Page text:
Read More

Broadcasters in Europe win key streaming case

Chalk one up for broadcasters in the ongoing saga of Internet streaming: the European Union’s Court of Justice has issued a preliminary ruling, finding that streaming broadcast television via the Internet is a “performance to the public,” requiring copyright owner consent. The Thursday decision spells trouble for London-based TVCatchup, which had operated on the belief that it streams broadcast television to its subscribers non-publicly. So far in U.S. district courts, broadcasters have received a similar ruling in California (Fox Television Stations v. Aereokiller), but an opposite one in New York (ABC v. Aereo).  What are key takeaways in the European decision? Examining the EU’s Information Society Directive, which seeks to harmonize copyright in the information society, the EU’s highest court concluded that the primary objective of the directive is to provide authors a high level of protection. Further, the court held that “communication to the public” should be interpreted broadly, per the express language of Recital 23 in the directive’s preamble (“all communication to the public not present at the place where the communication originates”). Finally, the Court found that it is irrelevant that TVCatchup’s users access the works through a one-to-one connection because a large number of the public still have access to the same works simultaneously. The concurrent U.S. cases, Aereo and Aereokiller (see above), feature similar issues (breadth of the public performance right, whether a one-to-one connection using unique copies renders the performance non-public). One obvious distinction is that the EU directive places greater...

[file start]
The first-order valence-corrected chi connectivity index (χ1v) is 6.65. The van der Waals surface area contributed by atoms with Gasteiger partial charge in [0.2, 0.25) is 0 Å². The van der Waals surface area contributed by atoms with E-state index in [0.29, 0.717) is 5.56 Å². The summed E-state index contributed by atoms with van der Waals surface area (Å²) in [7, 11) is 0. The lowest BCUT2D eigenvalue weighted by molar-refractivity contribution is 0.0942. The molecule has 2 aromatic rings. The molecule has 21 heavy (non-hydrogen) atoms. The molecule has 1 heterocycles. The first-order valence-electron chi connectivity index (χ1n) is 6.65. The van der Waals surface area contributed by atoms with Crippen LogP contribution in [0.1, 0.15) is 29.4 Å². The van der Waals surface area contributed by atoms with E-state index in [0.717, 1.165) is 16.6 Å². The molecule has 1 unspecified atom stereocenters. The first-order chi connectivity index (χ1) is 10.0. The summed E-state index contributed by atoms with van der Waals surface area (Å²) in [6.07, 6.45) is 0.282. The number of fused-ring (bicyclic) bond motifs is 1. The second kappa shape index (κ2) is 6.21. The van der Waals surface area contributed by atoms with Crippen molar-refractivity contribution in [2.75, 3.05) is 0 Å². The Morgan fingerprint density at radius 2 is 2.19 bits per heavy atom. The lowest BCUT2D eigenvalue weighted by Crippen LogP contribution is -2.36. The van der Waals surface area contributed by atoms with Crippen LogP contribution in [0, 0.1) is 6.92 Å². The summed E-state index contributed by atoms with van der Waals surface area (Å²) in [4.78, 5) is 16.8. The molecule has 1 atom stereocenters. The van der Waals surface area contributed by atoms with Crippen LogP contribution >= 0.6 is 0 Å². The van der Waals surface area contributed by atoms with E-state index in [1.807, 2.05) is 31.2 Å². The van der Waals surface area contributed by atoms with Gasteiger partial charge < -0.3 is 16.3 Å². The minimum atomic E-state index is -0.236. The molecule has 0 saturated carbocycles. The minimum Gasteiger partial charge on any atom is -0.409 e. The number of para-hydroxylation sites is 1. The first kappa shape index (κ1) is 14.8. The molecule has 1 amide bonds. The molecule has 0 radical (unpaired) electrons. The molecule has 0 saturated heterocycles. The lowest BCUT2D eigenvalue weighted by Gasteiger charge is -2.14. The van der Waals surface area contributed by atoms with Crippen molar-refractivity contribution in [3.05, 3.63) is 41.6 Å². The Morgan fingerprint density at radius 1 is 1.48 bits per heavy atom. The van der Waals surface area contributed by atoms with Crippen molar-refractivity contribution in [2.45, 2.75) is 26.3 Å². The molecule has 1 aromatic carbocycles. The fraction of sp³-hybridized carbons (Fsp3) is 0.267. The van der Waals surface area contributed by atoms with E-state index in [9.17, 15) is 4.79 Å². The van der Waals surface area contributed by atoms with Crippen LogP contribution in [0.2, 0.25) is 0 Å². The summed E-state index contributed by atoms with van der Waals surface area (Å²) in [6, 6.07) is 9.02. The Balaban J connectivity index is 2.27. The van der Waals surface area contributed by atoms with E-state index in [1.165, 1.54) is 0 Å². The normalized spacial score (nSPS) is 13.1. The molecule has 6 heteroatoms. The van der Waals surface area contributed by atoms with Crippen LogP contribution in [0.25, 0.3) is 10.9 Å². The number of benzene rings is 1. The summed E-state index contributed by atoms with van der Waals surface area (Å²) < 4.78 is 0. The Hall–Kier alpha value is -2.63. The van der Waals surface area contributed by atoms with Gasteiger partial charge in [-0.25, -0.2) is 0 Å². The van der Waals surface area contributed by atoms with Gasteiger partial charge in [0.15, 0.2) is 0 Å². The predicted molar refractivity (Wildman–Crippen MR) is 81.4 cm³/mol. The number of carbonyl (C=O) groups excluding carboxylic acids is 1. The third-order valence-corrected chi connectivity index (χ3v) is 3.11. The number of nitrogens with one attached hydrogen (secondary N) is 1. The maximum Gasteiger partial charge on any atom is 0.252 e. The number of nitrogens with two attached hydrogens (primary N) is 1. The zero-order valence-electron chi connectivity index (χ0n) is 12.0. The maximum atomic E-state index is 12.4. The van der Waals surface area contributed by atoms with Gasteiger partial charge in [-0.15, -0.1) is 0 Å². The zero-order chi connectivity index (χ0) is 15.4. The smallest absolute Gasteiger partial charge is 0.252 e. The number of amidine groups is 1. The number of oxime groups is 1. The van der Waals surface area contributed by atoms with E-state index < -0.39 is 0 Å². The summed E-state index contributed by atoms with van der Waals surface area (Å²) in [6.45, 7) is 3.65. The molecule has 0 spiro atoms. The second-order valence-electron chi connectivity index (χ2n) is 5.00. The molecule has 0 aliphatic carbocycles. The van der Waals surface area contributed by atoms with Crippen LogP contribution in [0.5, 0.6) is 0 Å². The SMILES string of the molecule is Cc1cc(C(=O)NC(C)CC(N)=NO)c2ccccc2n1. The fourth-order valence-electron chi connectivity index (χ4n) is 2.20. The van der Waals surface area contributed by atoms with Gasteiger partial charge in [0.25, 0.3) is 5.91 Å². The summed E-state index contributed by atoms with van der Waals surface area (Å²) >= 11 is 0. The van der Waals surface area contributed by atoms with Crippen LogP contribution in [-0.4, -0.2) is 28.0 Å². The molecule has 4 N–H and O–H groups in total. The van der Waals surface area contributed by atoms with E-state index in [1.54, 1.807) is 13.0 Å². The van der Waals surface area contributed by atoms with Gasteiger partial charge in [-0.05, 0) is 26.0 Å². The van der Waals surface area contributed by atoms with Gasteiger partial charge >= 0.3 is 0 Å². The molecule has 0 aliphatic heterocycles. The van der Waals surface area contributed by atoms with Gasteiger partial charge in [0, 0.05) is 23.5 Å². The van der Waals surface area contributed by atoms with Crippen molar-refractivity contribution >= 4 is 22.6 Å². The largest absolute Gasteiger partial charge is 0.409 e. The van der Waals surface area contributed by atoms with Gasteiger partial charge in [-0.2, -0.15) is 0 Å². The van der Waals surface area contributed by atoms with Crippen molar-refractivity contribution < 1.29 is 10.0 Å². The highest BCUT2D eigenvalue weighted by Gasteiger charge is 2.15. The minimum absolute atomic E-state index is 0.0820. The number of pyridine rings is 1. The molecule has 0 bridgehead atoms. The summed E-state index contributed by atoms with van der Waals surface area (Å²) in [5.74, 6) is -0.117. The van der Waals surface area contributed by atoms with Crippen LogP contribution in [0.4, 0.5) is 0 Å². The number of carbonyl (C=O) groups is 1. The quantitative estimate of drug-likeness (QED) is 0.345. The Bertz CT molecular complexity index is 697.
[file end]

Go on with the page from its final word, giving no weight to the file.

Read More

Can Spotify stay both legal, profitable in U.S.?

Is Spotify the answer to cyber music-sharing prayers of fans and the entertainment industry alike? Perhaps. The site allows legal music-streaming at different levels of subscriptions, paid and non-paid. In a world of rampant online piracy, however, can a legal site like Spotify fulfill investors’ demands that it be profitable, especially as it moves to renegotiate and surmount the challenges of paying U.S. licensing fees? In a boost to its brand, Spotify also received a stamp of approval from a recording industry trade group, which urged Congress to lift its block on the service on the U.S. House of Representatives’ network. The Recording Industry Association of America called Spotify a “licensed, secure online music streaming...

Read More

Entertainment Law Blogs

The Biederman Blog is now ranked NUMBER ONE on Feedspot's Top 20 Entertainment Law blogs (May 2018). It is very exciting to top this list. We are extra proud of number six - Entertainment Law Offices of Gordon P. Firemark. Mr. Firemark graduated from Southwestern in 1992, and is a top entertainment blogger and webinar presenter in addition to being a world class entertainment attorney!

This is Southwestern Law School—a history of public service, innovative teachers, brilliant scholars, and trailblazing alumni.

FEEDSPOT Top Blog Awards


Current Authors

Events Calendar

E&M Law In The News